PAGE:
The problem, as I see it, is that the worst case torpedoes your chances, while the best case only matters if you were already pretty borderline. It strikes me as not worth it, at least until you get an idea of the professor's sense of humor.

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You're over-thinking this.

You're not completely sure if you should include the joke but leaving it out doesn't hurt you at all. So just leave it out. You're wasting your time turning this triviality into a detailed question and waiting for responses.

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Short emails are better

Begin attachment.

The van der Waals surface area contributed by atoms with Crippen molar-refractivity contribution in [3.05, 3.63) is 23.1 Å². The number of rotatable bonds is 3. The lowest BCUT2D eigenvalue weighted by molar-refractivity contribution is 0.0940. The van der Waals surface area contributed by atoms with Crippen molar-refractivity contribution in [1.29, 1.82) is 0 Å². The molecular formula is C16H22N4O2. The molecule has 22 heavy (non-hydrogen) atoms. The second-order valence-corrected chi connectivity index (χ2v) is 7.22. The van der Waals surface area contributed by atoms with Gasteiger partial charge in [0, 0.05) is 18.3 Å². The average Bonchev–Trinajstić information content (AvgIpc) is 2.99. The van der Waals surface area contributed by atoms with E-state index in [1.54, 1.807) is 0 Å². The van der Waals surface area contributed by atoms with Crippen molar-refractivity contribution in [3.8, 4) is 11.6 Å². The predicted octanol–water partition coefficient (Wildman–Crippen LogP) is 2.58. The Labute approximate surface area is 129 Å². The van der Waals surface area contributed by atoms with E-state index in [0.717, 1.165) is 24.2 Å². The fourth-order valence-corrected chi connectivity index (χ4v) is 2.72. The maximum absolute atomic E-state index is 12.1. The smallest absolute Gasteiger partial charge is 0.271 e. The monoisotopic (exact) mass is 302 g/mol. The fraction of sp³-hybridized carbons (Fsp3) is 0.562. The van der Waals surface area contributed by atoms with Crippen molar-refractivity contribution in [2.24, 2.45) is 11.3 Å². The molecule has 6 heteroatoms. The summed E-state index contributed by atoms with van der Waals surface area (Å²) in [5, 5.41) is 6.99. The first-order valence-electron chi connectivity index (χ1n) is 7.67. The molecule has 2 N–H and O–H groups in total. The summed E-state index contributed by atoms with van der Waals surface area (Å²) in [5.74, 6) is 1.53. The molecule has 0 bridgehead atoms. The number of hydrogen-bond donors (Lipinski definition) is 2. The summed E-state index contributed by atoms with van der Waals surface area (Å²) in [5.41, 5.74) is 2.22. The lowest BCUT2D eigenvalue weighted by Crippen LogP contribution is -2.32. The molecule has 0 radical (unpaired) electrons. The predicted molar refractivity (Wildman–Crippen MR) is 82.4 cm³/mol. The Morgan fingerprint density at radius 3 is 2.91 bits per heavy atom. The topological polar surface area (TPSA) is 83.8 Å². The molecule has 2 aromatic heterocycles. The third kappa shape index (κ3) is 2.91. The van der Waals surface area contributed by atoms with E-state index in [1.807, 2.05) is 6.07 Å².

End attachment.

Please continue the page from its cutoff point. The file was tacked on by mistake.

Don't out everything into one big email. It will only end up in the todo pile, or be scanned for "what does this guy want from me?"

Consider asking to-the-point questions on his research.

Fact is that research has shown you are more likely to get an answer if your email is really short.

So use this strategy to start a discussion. Chances are that he'll invite you to come to his office (use a university email, so he knows this is an option!)

Once you've sent a few messages back and forth, you'll be able to tell wheter or not to make that joke. Your chances of getting an offer are also much higher if he perceives you as "persistent and curious" about his research.

  • I got that I shouldn't telling the joke in the email, but I don't know if I should form it as a proposal, and proving that I suit for them with new direction to expand the work, or just start a discussion about their researches only? – Ooker Oct 17 '15 at 15:21
  • Start a discussion first. You can still propose a research direction in the second or third email. – Anony-Mousse Oct 17 '15 at 17:57